A short train ride from the centre lie the extensive remains of the ancient city of Ostia Antica, one of Rome's better kept secrets.
No less an authority than the Blue Guide to Rome waxes lyrical on the Parco Archeologico di Ostia Antica: “The excavations of the city of Ostia are one of the most interesting and beautiful sights near Rome. The ruins, in a lovely park of umbrella pines and cypresses, give a remarkable idea of the domestic and commercial life of the Empire in the late 1st-2nd centuries AD and are as important for the study of Roman Urban architecture as the ruins of Pompeii and Herculaneum.”
For centuries, Ostia served as Rome’s port. It now sits two miles inland, but was originally sited at the mouth of the river Tiber, Ostium Tiberis, from which it takes its name. Shortly before the onset of the first Punic war, in 264 BCE, Ostia had become the principal base for Rome's fleet. It soon increased in importance as a port for Rome’s provisions.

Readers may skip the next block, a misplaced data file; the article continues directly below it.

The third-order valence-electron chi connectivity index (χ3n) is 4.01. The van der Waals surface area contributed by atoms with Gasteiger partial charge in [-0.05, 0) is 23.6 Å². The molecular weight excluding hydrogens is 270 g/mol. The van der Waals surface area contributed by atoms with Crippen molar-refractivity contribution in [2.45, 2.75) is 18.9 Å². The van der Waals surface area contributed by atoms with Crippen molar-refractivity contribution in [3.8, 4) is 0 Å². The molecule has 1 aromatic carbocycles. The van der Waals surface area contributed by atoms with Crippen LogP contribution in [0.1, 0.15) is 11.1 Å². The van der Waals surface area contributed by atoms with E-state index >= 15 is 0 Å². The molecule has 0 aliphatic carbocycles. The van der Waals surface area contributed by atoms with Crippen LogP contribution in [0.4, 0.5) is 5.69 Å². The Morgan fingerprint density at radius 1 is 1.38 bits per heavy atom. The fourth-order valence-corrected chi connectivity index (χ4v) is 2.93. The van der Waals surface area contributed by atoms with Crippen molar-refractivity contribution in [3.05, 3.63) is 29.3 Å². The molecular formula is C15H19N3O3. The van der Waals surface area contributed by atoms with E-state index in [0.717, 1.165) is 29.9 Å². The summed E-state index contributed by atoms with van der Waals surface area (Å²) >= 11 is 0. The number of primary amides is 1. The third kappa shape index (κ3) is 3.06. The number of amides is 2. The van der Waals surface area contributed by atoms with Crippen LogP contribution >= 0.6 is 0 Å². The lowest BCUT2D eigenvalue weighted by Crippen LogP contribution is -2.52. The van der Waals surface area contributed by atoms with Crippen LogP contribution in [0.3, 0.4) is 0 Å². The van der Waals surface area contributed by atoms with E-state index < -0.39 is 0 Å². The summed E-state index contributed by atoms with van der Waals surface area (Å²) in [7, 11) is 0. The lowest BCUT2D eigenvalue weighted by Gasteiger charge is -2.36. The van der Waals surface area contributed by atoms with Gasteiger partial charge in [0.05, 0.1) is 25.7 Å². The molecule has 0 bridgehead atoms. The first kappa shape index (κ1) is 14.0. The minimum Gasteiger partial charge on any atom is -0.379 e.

Ostia flourished between the first and third centuries CE, when its population peaked at some 100,000 inhabitants. As the river Tiber began to silt up, the Emperor Claudius (r. 41-54) moved the fleet to the newly-built Portus Romae, a large artificial harbour, which was sited a short distance to the north of Ostia. The town’s decline began when Portus was declared autonomous by the Emperor Constantine (r. 306-337) in 314.
After the fall of the Roman Empire in the west in 476, Ostia slowly fell into decay as the population of Rome, which stood at between 700-800,000 in 400, contracted to roughly 200,000 a century later.
Ostia was finally abandoned in the 9th century following the repeated invasions and sackings by Arab pirates.
My name is David Lown and I am an art historian from Cambridge, England. Since 2001 I have lived in Italy, where I run private and
small-group walking tours
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